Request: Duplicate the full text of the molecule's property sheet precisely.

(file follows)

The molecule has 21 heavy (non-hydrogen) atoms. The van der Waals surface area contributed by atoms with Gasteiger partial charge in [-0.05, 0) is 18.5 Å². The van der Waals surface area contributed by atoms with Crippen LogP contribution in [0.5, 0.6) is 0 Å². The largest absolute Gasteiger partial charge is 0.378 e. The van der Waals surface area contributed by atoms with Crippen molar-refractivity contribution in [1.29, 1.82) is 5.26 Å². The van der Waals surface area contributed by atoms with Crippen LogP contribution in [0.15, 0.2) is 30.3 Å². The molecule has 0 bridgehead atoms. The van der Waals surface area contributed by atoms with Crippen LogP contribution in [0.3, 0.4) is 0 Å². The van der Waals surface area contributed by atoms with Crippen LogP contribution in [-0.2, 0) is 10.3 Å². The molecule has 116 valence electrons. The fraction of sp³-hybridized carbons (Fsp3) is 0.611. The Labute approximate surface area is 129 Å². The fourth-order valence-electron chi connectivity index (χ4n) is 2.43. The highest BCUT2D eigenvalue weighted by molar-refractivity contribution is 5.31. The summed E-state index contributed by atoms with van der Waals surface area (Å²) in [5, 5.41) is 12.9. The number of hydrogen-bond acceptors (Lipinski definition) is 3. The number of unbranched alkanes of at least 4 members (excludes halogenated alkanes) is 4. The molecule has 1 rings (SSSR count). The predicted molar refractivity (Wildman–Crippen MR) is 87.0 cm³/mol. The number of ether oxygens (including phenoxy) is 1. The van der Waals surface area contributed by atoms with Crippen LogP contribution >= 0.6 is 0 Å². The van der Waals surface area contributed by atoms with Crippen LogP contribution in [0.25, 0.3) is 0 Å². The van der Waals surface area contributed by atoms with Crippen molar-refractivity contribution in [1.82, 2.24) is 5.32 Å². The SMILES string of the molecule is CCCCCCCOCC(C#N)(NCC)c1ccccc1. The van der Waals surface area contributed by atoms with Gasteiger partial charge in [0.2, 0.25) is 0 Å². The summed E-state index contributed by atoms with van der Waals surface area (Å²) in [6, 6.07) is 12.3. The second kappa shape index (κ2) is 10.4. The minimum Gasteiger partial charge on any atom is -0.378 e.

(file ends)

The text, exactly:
The molecule has 21 heavy (non-hydrogen) atoms. The van der Waals surface area contributed by atoms with Gasteiger partial charge in [-0.05, 0) is 18.5 Å². The van der Waals surface area contributed by atoms with Crippen LogP contribution in [0.5, 0.6) is 0 Å². The largest absolute Gasteiger partial charge is 0.378 e. The van der Waals surface area contributed by atoms with Crippen molar-refractivity contribution in [1.29, 1.82) is 5.26 Å². The van der Waals surface area contributed by atoms with Crippen LogP contribution in [0.15, 0.2) is 30.3 Å². The molecule has 0 bridgehead atoms. The van der Waals surface area contributed by atoms with Crippen LogP contribution in [0.3, 0.4) is 0 Å². The van der Waals surface area contributed by atoms with Crippen LogP contribution in [-0.2, 0) is 10.3 Å². The molecule has 116 valence electrons. The fraction of sp³-hybridized carbons (Fsp3) is 0.611. The Labute approximate surface area is 129 Å². The fourth-order valence-electron chi connectivity index (χ4n) is 2.43. The highest BCUT2D eigenvalue weighted by molar-refractivity contribution is 5.31. The summed E-state index contributed by atoms with van der Waals surface area (Å²) in [5, 5.41) is 12.9. The number of hydrogen-bond acceptors (Lipinski definition) is 3. The number of unbranched alkanes of at least 4 members (excludes halogenated alkanes) is 4. The molecule has 1 rings (SSSR count). The predicted molar refractivity (Wildman–Crippen MR) is 87.0 cm³/mol. The number of ether oxygens (including phenoxy) is 1. The van der Waals surface area contributed by atoms with Crippen LogP contribution >= 0.6 is 0 Å². The van der Waals surface area contributed by atoms with Crippen LogP contribution in [0.25, 0.3) is 0 Å². The van der Waals surface area contributed by atoms with Crippen molar-refractivity contribution in [1.82, 2.24) is 5.32 Å². The SMILES string of the molecule is CCCCCCCOCC(C#N)(NCC)c1ccccc1. The van der Waals surface area contributed by atoms with Gasteiger partial charge in [0.2, 0.25) is 0 Å². The summed E-state index contributed by atoms with van der Waals surface area (Å²) in [6, 6.07) is 12.3. The second kappa shape index (κ2) is 10.4. The minimum Gasteiger partial charge on any atom is -0.378 e.